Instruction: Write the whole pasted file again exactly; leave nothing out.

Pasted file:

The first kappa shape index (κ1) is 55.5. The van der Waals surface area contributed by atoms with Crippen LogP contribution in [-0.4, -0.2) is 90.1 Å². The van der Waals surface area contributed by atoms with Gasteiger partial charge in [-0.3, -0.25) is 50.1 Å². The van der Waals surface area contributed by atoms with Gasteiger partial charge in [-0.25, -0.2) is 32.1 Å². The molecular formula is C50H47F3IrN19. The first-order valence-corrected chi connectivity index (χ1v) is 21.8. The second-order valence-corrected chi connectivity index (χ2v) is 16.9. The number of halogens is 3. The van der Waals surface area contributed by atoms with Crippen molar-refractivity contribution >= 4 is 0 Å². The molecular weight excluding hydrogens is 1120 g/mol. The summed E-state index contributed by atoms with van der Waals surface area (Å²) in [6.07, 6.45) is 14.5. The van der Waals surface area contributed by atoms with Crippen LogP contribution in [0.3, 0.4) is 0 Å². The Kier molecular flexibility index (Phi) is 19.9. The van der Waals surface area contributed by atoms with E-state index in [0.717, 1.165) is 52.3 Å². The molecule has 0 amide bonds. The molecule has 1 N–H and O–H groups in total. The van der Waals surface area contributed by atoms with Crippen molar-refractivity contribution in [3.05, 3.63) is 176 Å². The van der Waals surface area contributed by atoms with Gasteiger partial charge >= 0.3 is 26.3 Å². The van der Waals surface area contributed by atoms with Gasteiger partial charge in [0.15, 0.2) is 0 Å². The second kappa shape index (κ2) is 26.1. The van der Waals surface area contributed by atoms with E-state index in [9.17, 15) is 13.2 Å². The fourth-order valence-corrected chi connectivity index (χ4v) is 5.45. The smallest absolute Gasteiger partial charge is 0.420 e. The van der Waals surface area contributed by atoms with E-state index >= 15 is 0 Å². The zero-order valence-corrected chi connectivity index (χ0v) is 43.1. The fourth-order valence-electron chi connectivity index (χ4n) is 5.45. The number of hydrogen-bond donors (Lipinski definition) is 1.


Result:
The first kappa shape index (κ1) is 55.5. The van der Waals surface area contributed by atoms with Crippen LogP contribution in [-0.4, -0.2) is 90.1 Å². The van der Waals surface area contributed by atoms with Gasteiger partial charge in [-0.3, -0.25) is 50.1 Å². The van der Waals surface area contributed by atoms with Gasteiger partial charge in [-0.25, -0.2) is 32.1 Å². The molecular formula is C50H47F3IrN19. The first-order valence-corrected chi connectivity index (χ1v) is 21.8. The second-order valence-corrected chi connectivity index (χ2v) is 16.9. The number of halogens is 3. The van der Waals surface area contributed by atoms with Crippen molar-refractivity contribution >= 4 is 0 Å². The molecular weight excluding hydrogens is 1120 g/mol. The summed E-state index contributed by atoms with van der Waals surface area (Å²) in [6.07, 6.45) is 14.5. The van der Waals surface area contributed by atoms with Crippen LogP contribution in [0.3, 0.4) is 0 Å². The Kier molecular flexibility index (Phi) is 19.9. The van der Waals surface area contributed by atoms with E-state index in [0.717, 1.165) is 52.3 Å². The molecule has 0 amide bonds. The molecule has 1 N–H and O–H groups in total. The van der Waals surface area contributed by atoms with Crippen molar-refractivity contribution in [3.05, 3.63) is 176 Å². The van der Waals surface area contributed by atoms with Gasteiger partial charge >= 0.3 is 26.3 Å². The van der Waals surface area contributed by atoms with Gasteiger partial charge in [0.15, 0.2) is 0 Å². The second kappa shape index (κ2) is 26.1. The van der Waals surface area contributed by atoms with E-state index in [9.17, 15) is 13.2 Å². The fourth-order valence-corrected chi connectivity index (χ4v) is 5.45. The smallest absolute Gasteiger partial charge is 0.420 e. The van der Waals surface area contributed by atoms with E-state index >= 15 is 0 Å². The zero-order valence-corrected chi connectivity index (χ0v) is 43.1. The fourth-order valence-electron chi connectivity index (χ4n) is 5.45. The number of hydrogen-bond donors (Lipinski definition) is 1.